Faculty Profile: Bernadine Pinto

Bernadine Pinto
Bernadine Pinto
Professor of Psychiatry/Human Behavior (Research)
Bio Med Psychiatry & Human Behavior
Work: +1 401-793-8230
Bernardine Pinto's research interests have focused in two areas: 1) changing unhealthy behaviors, and 2) psycho-social issues and health behavior change among oncology patients. Her research focus is on exercise promotion and cancer survivorship, and she has published over 50 original articles and book chapters. She has received funding from the National Institutes of Health (NIH), American Cancer Society, and the Lance Armstrong Foundation for intervention trials to promote exercise among sedentary adults and among cancer survivors.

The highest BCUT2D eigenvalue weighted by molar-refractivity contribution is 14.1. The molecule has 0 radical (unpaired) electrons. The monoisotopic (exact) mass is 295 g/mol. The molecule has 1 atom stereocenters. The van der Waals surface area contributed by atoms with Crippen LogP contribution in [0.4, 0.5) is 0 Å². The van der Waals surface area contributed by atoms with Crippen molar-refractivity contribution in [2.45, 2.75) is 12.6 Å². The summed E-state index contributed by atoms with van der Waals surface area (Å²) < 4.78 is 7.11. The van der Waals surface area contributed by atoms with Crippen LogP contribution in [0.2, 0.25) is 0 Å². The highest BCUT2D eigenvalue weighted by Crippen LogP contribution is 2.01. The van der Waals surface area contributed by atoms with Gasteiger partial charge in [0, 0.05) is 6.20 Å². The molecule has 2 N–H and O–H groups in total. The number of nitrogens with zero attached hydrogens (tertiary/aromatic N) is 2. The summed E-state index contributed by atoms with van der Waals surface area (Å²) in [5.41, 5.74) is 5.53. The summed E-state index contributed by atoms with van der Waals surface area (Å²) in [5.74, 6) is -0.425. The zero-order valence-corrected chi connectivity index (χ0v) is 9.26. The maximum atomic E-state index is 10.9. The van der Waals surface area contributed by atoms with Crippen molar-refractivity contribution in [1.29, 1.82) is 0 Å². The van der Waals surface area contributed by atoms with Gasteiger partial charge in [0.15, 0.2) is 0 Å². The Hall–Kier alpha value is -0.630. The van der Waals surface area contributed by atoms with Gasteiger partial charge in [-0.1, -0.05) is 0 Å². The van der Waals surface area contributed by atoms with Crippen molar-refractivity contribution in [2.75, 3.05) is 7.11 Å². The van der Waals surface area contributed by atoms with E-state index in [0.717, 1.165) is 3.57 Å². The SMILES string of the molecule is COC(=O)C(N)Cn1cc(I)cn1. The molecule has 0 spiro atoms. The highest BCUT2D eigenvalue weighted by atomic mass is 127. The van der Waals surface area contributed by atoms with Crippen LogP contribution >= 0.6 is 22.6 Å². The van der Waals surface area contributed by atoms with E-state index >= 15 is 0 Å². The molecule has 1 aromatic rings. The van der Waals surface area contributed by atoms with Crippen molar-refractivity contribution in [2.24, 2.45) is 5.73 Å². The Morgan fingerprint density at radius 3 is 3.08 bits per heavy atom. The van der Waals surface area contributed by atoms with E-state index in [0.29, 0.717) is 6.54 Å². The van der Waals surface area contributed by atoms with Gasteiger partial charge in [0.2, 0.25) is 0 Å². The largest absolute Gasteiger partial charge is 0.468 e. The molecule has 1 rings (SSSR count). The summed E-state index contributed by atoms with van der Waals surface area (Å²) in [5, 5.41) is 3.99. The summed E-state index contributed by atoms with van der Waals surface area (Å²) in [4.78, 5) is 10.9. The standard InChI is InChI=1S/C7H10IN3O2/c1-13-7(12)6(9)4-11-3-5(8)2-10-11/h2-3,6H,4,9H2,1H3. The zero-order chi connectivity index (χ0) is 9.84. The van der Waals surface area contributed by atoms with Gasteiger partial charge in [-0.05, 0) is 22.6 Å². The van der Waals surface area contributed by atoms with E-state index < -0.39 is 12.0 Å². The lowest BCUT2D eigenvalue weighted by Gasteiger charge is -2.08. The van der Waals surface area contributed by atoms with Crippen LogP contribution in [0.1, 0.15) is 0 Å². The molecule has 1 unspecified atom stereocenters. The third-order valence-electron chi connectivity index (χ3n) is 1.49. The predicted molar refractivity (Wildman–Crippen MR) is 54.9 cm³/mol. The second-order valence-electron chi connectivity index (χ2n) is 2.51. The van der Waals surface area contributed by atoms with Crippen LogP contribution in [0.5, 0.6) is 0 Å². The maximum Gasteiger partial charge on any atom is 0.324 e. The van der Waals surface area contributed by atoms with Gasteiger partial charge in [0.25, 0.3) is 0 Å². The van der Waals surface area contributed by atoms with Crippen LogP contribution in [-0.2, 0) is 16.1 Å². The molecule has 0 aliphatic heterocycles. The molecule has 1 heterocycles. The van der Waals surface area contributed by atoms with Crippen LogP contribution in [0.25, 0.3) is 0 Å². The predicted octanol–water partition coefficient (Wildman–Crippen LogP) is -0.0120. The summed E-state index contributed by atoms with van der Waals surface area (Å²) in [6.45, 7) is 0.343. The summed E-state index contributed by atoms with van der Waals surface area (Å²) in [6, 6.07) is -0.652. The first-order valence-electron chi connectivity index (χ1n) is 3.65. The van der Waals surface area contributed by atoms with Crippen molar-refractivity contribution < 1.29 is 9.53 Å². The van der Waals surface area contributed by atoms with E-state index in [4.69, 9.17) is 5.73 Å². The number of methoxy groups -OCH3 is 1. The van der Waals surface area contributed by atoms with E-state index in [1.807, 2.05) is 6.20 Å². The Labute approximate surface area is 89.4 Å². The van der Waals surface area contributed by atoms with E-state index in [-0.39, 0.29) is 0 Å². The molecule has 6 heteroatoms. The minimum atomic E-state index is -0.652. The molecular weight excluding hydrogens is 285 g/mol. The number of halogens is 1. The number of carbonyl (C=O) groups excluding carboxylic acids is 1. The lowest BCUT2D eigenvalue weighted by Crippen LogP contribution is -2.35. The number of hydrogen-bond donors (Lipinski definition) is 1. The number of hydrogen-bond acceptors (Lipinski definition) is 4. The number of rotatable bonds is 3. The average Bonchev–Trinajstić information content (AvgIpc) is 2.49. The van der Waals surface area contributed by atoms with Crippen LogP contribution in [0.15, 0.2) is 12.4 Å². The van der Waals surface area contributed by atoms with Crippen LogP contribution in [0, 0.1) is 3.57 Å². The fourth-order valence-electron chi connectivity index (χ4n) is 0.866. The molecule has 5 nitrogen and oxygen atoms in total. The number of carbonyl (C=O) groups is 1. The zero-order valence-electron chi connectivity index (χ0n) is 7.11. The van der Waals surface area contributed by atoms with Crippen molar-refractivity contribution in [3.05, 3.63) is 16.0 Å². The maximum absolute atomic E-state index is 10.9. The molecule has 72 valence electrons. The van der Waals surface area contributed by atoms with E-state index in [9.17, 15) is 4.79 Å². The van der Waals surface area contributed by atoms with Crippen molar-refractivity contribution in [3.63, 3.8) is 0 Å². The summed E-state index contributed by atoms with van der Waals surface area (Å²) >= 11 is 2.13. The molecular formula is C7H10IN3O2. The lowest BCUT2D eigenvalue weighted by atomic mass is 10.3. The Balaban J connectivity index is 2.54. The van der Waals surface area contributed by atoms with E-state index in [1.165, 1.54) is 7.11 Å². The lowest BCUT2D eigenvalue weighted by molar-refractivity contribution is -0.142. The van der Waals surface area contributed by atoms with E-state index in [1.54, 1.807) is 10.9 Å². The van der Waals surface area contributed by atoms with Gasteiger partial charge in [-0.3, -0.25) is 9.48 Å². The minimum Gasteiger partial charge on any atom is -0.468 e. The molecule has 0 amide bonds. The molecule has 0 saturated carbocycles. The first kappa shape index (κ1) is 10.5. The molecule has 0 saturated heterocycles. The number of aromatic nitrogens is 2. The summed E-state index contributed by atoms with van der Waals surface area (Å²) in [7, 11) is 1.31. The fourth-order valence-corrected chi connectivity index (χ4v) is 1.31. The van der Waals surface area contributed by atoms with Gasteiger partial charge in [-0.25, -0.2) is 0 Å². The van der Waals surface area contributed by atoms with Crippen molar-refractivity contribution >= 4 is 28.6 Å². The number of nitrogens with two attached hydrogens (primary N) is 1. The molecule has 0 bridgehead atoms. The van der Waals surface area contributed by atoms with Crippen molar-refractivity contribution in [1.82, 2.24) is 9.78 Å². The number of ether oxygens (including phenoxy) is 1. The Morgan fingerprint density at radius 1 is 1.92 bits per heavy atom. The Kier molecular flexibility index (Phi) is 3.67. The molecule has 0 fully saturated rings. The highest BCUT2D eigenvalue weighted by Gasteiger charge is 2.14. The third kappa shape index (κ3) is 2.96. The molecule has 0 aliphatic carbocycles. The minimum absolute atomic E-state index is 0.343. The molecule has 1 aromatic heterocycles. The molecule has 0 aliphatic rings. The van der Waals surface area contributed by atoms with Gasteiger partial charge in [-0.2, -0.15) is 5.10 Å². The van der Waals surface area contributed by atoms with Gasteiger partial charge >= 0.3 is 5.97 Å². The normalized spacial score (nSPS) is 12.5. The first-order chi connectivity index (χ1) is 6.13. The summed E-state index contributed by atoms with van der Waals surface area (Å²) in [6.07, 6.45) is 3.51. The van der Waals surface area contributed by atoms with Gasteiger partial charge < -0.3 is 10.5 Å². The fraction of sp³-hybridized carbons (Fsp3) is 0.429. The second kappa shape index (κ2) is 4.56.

Research Description

Bernardine Pinto, Ph.D., is a Professor (Research) of Psychiatry and Human Behavior at Brown Medical School and The Miriam Hospital. Her research interests have focused in two areas: 1) changing unhealthy behaviors, particularly sedentary lifestyle among adults using physician-based, computer-driven, and home-based intervention channels; and 2) psycho-social issues and health behavior change among oncology patients. She is one of a handful of researchers who has examined the role of health behaviors among cancer survivors. She has developed a systematic body of research that includes cross-sectional, longitudinal assessment studies and intervention trials. She is active in the training of interns and postdoctoral fellows and is the chair of the Diversity Committee in the Brown University Clinical Psychology Consortium.

Bernadine Pinto's current research includes:

1) Physical Activity Promotion in Cancer Follow-Up Care
Bernardine Pinto, Ph.D. (PI)
Funding agency: American Cancer Society